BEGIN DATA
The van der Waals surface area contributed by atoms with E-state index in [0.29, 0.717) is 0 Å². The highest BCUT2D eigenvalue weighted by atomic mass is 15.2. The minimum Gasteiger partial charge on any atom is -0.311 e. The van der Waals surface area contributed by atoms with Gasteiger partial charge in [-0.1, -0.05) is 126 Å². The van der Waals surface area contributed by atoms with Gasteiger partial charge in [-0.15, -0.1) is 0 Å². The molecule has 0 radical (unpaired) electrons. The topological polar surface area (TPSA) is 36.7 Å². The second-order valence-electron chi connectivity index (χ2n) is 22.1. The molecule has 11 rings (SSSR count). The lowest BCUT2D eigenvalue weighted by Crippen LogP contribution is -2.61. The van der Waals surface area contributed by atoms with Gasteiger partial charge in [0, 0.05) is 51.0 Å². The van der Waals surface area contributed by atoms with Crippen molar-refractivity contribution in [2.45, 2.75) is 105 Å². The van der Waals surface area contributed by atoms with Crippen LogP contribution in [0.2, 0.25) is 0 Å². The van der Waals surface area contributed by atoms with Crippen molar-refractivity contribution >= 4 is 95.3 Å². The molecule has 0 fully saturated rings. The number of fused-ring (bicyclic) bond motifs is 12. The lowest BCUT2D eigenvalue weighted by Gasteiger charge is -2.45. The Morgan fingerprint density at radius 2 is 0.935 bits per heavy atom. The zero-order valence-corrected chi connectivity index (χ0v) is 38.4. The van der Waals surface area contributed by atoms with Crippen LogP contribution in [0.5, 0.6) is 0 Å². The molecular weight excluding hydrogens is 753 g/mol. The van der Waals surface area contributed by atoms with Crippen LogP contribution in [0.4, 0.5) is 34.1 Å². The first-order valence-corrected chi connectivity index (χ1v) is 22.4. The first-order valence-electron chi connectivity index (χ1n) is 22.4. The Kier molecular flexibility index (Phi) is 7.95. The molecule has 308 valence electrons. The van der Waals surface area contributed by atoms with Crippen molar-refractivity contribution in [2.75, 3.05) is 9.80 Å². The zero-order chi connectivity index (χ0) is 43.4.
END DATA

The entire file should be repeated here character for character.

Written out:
The van der Waals surface area contributed by atoms with E-state index in [0.29, 0.717) is 0 Å². The highest BCUT2D eigenvalue weighted by atomic mass is 15.2. The minimum Gasteiger partial charge on any atom is -0.311 e. The van der Waals surface area contributed by atoms with Gasteiger partial charge in [-0.1, -0.05) is 126 Å². The van der Waals surface area contributed by atoms with Gasteiger partial charge in [-0.15, -0.1) is 0 Å². The molecule has 0 radical (unpaired) electrons. The topological polar surface area (TPSA) is 36.7 Å². The second-order valence-electron chi connectivity index (χ2n) is 22.1. The molecule has 11 rings (SSSR count). The lowest BCUT2D eigenvalue weighted by Crippen LogP contribution is -2.61. The van der Waals surface area contributed by atoms with Gasteiger partial charge in [0, 0.05) is 51.0 Å². The van der Waals surface area contributed by atoms with Crippen molar-refractivity contribution in [2.45, 2.75) is 105 Å². The van der Waals surface area contributed by atoms with Crippen LogP contribution in [0.2, 0.25) is 0 Å². The van der Waals surface area contributed by atoms with Crippen molar-refractivity contribution >= 4 is 95.3 Å². The molecule has 0 fully saturated rings. The number of fused-ring (bicyclic) bond motifs is 12. The lowest BCUT2D eigenvalue weighted by Gasteiger charge is -2.45. The Morgan fingerprint density at radius 2 is 0.935 bits per heavy atom. The zero-order valence-corrected chi connectivity index (χ0v) is 38.4. The van der Waals surface area contributed by atoms with Crippen LogP contribution in [0.5, 0.6) is 0 Å². The molecular weight excluding hydrogens is 753 g/mol. The van der Waals surface area contributed by atoms with Crippen LogP contribution in [0.4, 0.5) is 34.1 Å². The first-order valence-corrected chi connectivity index (χ1v) is 22.4. The first-order valence-electron chi connectivity index (χ1n) is 22.4. The Kier molecular flexibility index (Phi) is 7.95. The molecule has 308 valence electrons. The van der Waals surface area contributed by atoms with Crippen molar-refractivity contribution in [2.75, 3.05) is 9.80 Å². The zero-order chi connectivity index (χ0) is 43.4.